About this text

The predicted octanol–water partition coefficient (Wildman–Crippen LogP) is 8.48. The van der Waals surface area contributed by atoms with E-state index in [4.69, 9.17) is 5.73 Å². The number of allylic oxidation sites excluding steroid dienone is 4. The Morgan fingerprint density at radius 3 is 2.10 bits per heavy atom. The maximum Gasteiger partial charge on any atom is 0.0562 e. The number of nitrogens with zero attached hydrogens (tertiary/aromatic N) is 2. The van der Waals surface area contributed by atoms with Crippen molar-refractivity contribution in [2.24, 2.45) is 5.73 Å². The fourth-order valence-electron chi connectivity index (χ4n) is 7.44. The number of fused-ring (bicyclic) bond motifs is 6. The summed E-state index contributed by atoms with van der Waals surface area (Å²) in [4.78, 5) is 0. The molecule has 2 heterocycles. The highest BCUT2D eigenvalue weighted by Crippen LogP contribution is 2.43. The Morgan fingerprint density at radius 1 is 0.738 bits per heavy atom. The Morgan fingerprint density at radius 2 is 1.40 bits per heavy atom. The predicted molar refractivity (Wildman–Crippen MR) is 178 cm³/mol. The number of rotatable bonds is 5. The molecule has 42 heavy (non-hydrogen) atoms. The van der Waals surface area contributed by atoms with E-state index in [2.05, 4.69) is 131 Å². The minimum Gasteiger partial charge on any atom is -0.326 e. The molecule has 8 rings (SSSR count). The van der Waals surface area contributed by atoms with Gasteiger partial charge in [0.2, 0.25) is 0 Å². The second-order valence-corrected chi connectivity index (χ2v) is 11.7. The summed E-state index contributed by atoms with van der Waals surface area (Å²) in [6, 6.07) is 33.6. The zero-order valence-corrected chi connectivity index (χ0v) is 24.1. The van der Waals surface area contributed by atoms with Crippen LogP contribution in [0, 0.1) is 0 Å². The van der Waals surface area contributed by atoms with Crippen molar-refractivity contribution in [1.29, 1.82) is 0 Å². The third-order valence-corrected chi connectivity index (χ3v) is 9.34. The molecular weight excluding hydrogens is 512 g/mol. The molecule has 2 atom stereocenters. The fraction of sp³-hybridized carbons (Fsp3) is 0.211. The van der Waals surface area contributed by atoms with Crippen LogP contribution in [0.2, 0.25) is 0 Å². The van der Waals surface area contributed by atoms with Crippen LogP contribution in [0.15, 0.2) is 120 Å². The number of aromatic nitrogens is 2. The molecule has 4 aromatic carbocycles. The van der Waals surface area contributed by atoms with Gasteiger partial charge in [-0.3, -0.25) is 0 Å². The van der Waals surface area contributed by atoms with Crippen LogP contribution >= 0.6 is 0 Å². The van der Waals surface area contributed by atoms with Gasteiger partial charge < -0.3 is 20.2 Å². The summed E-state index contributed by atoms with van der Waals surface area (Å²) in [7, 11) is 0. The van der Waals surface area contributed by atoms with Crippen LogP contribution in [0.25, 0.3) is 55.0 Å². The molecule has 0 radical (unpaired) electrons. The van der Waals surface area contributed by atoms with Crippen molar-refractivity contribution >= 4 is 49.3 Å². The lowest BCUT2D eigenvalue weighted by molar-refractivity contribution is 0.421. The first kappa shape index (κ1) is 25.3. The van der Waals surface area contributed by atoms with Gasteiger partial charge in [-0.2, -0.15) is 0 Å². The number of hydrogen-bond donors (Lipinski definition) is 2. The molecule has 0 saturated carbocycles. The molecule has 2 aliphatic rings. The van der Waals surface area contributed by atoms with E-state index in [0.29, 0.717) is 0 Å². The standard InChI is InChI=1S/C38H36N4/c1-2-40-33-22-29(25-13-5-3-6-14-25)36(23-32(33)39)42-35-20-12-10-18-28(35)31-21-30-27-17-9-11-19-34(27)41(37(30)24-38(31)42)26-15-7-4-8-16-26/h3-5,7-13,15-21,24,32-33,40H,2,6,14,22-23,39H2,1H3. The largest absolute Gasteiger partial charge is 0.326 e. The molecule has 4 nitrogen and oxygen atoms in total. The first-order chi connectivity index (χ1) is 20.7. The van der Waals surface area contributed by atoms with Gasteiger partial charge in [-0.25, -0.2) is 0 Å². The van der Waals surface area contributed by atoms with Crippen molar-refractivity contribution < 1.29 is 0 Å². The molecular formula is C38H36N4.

Hazin Lāhiji (1692-1766) migrated to India in 1734. He came from a family of scholars and landowners in Gilān. His father had come to Isfahan as a student in the reign of Shah Sulaimān I. Hazin grew up in the Safavid court, and travelled widely in Iran, India, and Arabia. In 1722, when the Afghan army defeated Safavid forces and besieged Isfahan, Ḥazin tried to persuade the Shah and his own family and friends to flee the famine-stricken city; finally, selling all except his books, he escaped in peasant attire. For two years he taught in Korramābād, and organized an army to defend the town against Ottoman troops. He made several voyages in the Persian Gulf, resided at Najaf for three years, and then travelled through Russian-occupied Gilān to Mašhad. Returning to Isfahan, he found the city devastated, and after further voyages, he left Iran for good, horrified by the oppression of the Nādir Shah regime. His memoirs (completed in 1742) say little of his travels in India, where he was treated well but disliked the country and its people. He was patronized by the Mughal court of Moḥammad Shah in Delhi, and hid during Nādir Shah’s occupation of Delhi in 1739. He later moved to Agra and Benares where he died. Ḥazin – the takallus means “sorrowful” – compiled four divāns of verse, only one of which survives.